Andrea Martini, Democracies and Fascism (post 1945)


Andrea Martini received his PhD in International Studies from the University of Naples “L’Orientale” in 2017 with a thesis focused on the Italian transition from fascism to democracy. He was a post-doctoral researcher for two years (January 2019-December 2020) at the University of Padua, and was a visiting researcher at the Laboratoire de recherché historique Rhône-Alpes (LARHRA – LYON II), at King’s College and, more recently, at the Centre d’Histoire of Sciences Po. He has written the book After Mussolini (Viella, Rome 2019) and several articles, such as Sconfitti? An analysis of fascist memoir literature and its success, “Journal of Modern Italian Studies”, Vol. 25/3, 2020; A New Political Agility: Italian Neo-Fascism from a Comparative and Transnational Perspective (1945-1951), “Storica”, n. 75, 2019 and Transitional Justice. The trial of the Muti Battalion, “Contemporanea”, n. 2, 2017.


Her current research project, which began in September 2021 and will last twenty months, is funded by the Gerda Henkel Foundation and aims to shed new light on the fascist network that was able to reactivate itself after the end of the Second World War. It takes both a transnational and comparative approach and focuses on three different case studies, namely those from France, Italy and the United Kingdom. She is interested in post-war fascist history, transitional justice and gender history.




Ilaria De Seta, The American Diaries of Borgese (1935-1952)


The project is part of the studies on the anti-fascist intellectual exile in America in the thirties and forties, it aims to shed light on the collaboration of Italians, Europeans and Americans, focusing on Giuseppe Antonio Borgese (Polizzi Generosa 1882-Fiesole 1952), in America from 1931 to 1952, on political activities and on relations with some figures of particular interest in the United States (Thomas and Elisabeth Mann) and in Italy (Benedetto Croce,  Arnoldo and Alberto Mondadori), in the light of his unpublished Diaries (1935-1952), ten handwritten notebooks, written mainly in English, kept at the Humanistic Library of the University of Florence, which is being published for which it is being prepared. The first five (1928-1935) were published by Gonnelli in Florence under the care of Maria Grazie Macconi in 2020. It all starts with a question, the answer to which will explain the reasons and lead to overcoming Borgese’s long damnatio memoriae: why was he not considered an exile, part of the diaspora at the time of totalitarian Europe? To answer this question, we need to take a step back and ask ourselves why an established (and not openly anti-fascist) intellectual like Borgese was pushed to leave Italy. The reasons are in some ways very clear, but at the same time still considered not sufficient to speak of exile: he was not sent into exile, he was not expelled from his country, he was not prevented from staying there. But conditions in Italy had become unlivable for him since the memorial drawn up in 1928 by Gaudenzio Fantoli, Rector of the Polytechnic of Milan, who accused him of treason for the position he had taken back in 1918 on the question of the eastern borders. The memorial was followed by exclusion, intimidation and violence. When Lauro De Bosis, an anti-fascist liberal who had been teaching overseas since 1926, offered him a semester as a visiting professor at the University of Berkeley, Borgese accepted.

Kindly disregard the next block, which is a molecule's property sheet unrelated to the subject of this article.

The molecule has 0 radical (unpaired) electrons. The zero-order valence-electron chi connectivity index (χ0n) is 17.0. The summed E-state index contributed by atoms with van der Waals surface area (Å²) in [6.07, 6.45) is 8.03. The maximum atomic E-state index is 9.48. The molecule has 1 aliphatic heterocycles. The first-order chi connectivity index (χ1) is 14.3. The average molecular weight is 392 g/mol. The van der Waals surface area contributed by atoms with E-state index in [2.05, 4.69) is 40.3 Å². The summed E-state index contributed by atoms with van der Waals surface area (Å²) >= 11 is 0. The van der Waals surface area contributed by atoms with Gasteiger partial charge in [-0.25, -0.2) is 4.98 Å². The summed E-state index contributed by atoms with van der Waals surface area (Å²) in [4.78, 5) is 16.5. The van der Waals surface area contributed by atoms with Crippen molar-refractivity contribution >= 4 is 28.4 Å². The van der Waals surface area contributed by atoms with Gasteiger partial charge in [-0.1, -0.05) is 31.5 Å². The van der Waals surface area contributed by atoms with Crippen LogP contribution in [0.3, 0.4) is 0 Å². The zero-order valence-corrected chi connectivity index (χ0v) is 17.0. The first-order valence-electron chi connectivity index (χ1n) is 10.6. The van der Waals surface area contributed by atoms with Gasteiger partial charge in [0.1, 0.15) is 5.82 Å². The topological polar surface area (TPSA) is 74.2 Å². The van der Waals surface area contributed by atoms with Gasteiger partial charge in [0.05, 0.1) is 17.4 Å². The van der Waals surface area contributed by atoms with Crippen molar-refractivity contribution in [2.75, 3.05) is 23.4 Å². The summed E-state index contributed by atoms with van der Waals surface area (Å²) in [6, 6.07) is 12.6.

Objectives: 1) transcription and translation into Italian of the ten handwritten notebooks containing Borgese’s unpublished American Diaries kept in the Sala Rari of the Humanistic Library of the University of Florence, 2) definition of the critical paratextual apparatus of the diaries, 3) preparation of the notes to the text, 4) drafting of the introduction to the text, 5) drafting of the author’s biographical note and critical bibliography.